Last updated on December 2019

Platinum Chemotherapy Plus Paclitaxel With Bevacizumab and Atezolizumab in Metastatic Carcinoma of the Cervix


Brief description of study

The study will integrate the efficacy of combining the anti programmed death-ligand 1 (anti-PD-L1) agent atezolizumab with the current standard of care in Stage IVB , persistent or recurrent carcinoma of the cervix, namely cisplatin/paclitaxel/bevacizumab. It will be explored the combination of bevacizumab plus atezolizumab, with no patient selection based on PD-L1 expression, allowing an all-comer assessment of atezolizumab activity.

The study is a randomized open label phase III trial to investigate the impact of atezolizumab in combination with bevacizumab and cisplatin/paclitaxel chemotherapy on overall survival and will employ the intent to treat principle, and random assignment to one of the 2 arms will be balanced according to disease histology (squamous versus adenocarcinoma), prior platinum therapy as a radiation sensitizer (no prior cis-Radiotherapy (RT) versus prior cis-RT) and chemotherapy backbone (cisplatin versus carboplatin).

This trial will be run in an open label design due to the following considerations: the control arm is the standard of care for women diagnosed with metastatic, persistant or recurrent cervical cancer because of its impact on overall survival and the primary endpoint of the study is overall survival (OS), so blinding is not needed to ensure a robust assessment.

Detailed Study Description

Given that both Vascular Endothelial Growth Factor (VEGF) and PD-L1 appear important in cervical cancer pathogenesis, this study is designed to test the hypothesis that breaking of immune tolerance by PD-1/PD-L1 blockade will enhance the efficacy of anti-VEGF therapy in the treatment of patients with metastatic , persistent or recurrent cervical cancer. There are several data suggesting that atezolizumab and bevacizumab may be synergistic. Enhanced tumor angiogenesis is commonly associated with absence of tumor-infiltrating T cells in patients. There is evidence in ovarian cancer that tumor expression of VEGF is negatively correlated to the density of CD8+ TILs and this phenotype is associated with early recurrence, consistent with prior studies showing a correlation of VEGF to early recurrence and short survival. Furthermore, in ascites, high levels of VEGF correlate to low numbers of NK T-like CD3+CD56+ cells.

In addition to promoting tumor angiogenesis, there is increasing evidence that VEGF plays a role in cancer immune evasion through several different mechanisms. Indeed, emerging evidence suggests that the endothelium acts as a selective barrier, allowing certain T cell subsets, notably T regulatory (Treg) cells, to traffic more effectively into the tumor contributing to tumor immune tolerance. In addition, some experiments have shown that tumour hypoxia promotes the recruitment of regulatory T (T reg) cells through induction of expression of the chemokine CC-chemokine ligand 28 (CCL28), which, in turn, promotes tumour tolerance and angiogenesis.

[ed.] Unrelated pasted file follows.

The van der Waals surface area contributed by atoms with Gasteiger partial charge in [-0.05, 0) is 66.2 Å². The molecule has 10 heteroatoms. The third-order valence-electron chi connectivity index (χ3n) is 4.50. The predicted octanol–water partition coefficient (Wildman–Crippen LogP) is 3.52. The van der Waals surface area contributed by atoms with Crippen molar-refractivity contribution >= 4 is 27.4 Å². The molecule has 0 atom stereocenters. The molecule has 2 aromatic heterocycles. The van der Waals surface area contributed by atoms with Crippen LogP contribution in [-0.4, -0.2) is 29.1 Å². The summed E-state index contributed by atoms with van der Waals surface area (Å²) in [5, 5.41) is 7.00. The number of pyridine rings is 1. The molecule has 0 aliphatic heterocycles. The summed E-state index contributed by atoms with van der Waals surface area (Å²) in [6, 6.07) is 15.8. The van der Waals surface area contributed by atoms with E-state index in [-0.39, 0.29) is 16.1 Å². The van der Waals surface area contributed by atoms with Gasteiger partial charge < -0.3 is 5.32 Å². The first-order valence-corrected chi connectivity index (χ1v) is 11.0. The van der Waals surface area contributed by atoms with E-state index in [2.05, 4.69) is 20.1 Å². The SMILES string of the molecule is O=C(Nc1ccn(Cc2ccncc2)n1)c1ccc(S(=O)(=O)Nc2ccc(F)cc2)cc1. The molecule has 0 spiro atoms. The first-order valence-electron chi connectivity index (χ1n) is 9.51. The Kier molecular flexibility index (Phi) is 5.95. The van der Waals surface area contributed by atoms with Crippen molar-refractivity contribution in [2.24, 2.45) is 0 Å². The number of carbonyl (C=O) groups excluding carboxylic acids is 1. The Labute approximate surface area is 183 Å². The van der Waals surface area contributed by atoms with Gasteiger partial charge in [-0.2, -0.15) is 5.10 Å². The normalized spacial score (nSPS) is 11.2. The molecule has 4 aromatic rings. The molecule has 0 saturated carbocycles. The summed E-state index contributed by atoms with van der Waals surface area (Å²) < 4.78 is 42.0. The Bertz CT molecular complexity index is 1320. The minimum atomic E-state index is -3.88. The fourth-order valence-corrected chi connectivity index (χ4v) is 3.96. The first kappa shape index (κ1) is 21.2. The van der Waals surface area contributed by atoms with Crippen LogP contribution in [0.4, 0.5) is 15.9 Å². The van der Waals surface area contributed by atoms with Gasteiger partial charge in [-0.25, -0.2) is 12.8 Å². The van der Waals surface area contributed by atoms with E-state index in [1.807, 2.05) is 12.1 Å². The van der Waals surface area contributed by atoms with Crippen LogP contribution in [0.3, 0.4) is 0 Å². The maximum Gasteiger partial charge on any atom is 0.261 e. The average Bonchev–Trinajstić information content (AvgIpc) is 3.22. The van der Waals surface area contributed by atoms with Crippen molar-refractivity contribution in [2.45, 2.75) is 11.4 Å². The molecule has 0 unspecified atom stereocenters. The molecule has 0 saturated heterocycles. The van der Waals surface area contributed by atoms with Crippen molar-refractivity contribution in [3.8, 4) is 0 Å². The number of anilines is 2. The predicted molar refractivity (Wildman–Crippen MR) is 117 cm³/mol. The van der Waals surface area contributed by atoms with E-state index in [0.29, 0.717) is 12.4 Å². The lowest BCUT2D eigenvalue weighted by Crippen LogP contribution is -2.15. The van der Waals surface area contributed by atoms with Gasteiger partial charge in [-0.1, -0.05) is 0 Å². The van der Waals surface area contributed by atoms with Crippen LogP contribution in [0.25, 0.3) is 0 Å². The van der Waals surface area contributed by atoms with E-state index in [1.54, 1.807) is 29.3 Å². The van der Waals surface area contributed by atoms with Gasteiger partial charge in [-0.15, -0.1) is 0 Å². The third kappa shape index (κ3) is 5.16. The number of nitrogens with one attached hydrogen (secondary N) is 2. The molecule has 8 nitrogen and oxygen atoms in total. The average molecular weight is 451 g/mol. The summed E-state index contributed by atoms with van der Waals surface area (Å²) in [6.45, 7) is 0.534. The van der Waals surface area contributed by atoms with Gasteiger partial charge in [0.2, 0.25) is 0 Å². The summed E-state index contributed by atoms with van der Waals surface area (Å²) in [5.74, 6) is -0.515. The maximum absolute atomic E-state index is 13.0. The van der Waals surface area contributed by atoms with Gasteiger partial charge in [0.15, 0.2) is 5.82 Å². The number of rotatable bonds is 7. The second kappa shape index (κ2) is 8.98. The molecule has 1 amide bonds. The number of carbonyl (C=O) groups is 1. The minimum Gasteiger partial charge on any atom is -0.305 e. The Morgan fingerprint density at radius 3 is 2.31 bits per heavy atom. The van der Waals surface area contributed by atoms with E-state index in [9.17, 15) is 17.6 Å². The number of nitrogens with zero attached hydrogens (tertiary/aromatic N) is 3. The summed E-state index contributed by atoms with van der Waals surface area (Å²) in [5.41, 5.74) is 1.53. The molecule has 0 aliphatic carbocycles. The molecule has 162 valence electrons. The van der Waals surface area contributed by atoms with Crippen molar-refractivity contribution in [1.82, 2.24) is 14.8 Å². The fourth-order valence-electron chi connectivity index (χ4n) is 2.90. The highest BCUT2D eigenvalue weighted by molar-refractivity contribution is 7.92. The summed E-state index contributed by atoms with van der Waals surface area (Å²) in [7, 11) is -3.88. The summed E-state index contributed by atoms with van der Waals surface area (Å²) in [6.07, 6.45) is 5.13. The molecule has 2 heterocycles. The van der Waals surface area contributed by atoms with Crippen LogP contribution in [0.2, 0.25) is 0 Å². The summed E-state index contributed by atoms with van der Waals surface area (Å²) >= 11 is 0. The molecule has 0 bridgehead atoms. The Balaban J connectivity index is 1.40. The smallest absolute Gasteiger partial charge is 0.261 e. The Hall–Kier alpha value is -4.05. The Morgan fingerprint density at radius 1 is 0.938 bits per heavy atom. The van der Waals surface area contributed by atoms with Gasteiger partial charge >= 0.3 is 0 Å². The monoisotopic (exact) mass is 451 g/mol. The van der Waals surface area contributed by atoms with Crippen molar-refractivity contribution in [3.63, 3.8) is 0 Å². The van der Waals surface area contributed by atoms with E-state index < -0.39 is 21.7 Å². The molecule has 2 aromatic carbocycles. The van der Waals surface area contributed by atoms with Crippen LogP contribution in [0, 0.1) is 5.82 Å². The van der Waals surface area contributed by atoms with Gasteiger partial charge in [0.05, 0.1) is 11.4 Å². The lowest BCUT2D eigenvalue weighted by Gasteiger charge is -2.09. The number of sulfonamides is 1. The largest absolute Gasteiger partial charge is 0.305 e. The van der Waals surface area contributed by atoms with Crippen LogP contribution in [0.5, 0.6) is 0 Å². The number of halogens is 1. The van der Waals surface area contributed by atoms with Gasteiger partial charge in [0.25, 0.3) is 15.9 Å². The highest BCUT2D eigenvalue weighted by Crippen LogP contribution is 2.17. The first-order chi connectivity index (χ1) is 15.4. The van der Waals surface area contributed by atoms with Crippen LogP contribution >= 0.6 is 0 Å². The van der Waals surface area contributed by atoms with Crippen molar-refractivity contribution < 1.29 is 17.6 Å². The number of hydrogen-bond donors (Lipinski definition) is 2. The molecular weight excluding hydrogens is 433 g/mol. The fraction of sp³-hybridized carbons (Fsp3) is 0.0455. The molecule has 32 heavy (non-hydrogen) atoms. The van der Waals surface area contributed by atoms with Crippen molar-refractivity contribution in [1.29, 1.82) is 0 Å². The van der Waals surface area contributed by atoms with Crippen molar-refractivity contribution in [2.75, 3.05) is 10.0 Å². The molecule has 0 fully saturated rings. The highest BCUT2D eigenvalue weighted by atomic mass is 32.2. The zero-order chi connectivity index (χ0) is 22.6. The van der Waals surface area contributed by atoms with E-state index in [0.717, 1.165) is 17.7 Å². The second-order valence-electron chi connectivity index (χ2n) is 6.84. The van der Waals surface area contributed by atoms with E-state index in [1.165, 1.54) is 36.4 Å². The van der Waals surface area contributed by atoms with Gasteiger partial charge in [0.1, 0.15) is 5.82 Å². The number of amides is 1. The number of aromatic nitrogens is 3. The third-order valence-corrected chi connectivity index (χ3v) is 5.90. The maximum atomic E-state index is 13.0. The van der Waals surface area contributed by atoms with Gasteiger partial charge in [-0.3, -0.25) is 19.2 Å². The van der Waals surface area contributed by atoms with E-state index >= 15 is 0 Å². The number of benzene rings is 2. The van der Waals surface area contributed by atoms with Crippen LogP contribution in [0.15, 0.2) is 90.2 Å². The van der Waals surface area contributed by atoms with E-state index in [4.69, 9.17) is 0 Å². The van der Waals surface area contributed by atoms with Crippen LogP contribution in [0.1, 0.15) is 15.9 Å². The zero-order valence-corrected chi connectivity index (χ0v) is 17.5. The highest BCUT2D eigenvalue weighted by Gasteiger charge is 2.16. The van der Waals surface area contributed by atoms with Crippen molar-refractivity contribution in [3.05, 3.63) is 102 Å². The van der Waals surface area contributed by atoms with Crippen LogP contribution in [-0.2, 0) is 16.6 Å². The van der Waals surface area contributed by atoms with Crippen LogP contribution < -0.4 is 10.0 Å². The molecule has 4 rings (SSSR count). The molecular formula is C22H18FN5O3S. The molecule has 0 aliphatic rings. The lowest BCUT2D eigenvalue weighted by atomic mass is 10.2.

Some immunosuppressive activities of VEGF, however, can be reversed by inhibition of VEGF signaling. Mice exposed to pathophysiologic levels of VEGF exhibited impaired dendritic cell function, which could be restored by blockade of VEGFR2.

In turn, the anti-tumor effect of angiogenesis blockade requires CD8+ T cells supporting the notion that VEGF-A do not simply promote tumor growth through angiogenesis. Thus, peripheral immune tolerance and angiogenesis programs seem closely connected and cooperating to sustain tumour growth.

In addition, there is evidence that anti-VEGF therapy and immunotherapy act synergistically. Motz et al have suggested that the combination of anti-VEGF-A antibody and immunotherapy with adoptive T cell transfer led to a superior infiltration of tumor-reactive T cells than any single approach. Indeed, in a murine melanoma model, VEGF blockade synergized with adoptive immunotherapy, as evidenced by improved anti-tumor activity, prolonged survival, and increased trafficking of T cells into tumors. These data are reminiscent of the additive benefit observed in patients by combining recombinant interferon-alpha therapy and bevacizumab, a recombinant, humanized therapeutic antibody directed against VEGF, for the treatment of metastatic renal cell carcinoma.

More evidence has come from a clinical study of subjects with melanoma combining the checkpoint inhibitor (anti-CTLA-4) ipilimumab and bevacizumab. In 46 patients, the combined therapy yielded a 19.6% objective response rate, stable disease in 13%. All responses were durable >6 months and median survival was 25.1 months, much prolonged compared to ipilimumab's expectation in metastatic melanoma. Activated vessel endothelium with extensive CD8+ T cell and macrophage cell infiltration was observed in post-treatment biopsies, as well as marked increases in CD4/CCR7/CD45ROm central memory cells in peripheral blood in the majority of patients.

Thus, an emerging paradigm supported by the data above is that angiogenesis and immune suppression are two facets of a linked biological program. Tumors seem to co-opt these existing mechanisms that are normally required to limit excessive inflammation and promote tissue recovery during infection or wound healing. The execution of this program sustains tumor growth and promotes immunologic tolerance. Because of the intimate relationship between angiogenesis and immunosuppression, it is thus expected that inhibiting both pathways will result in improved and more durable clinical benefit.

Clinical Study Identifier: NCT03556839

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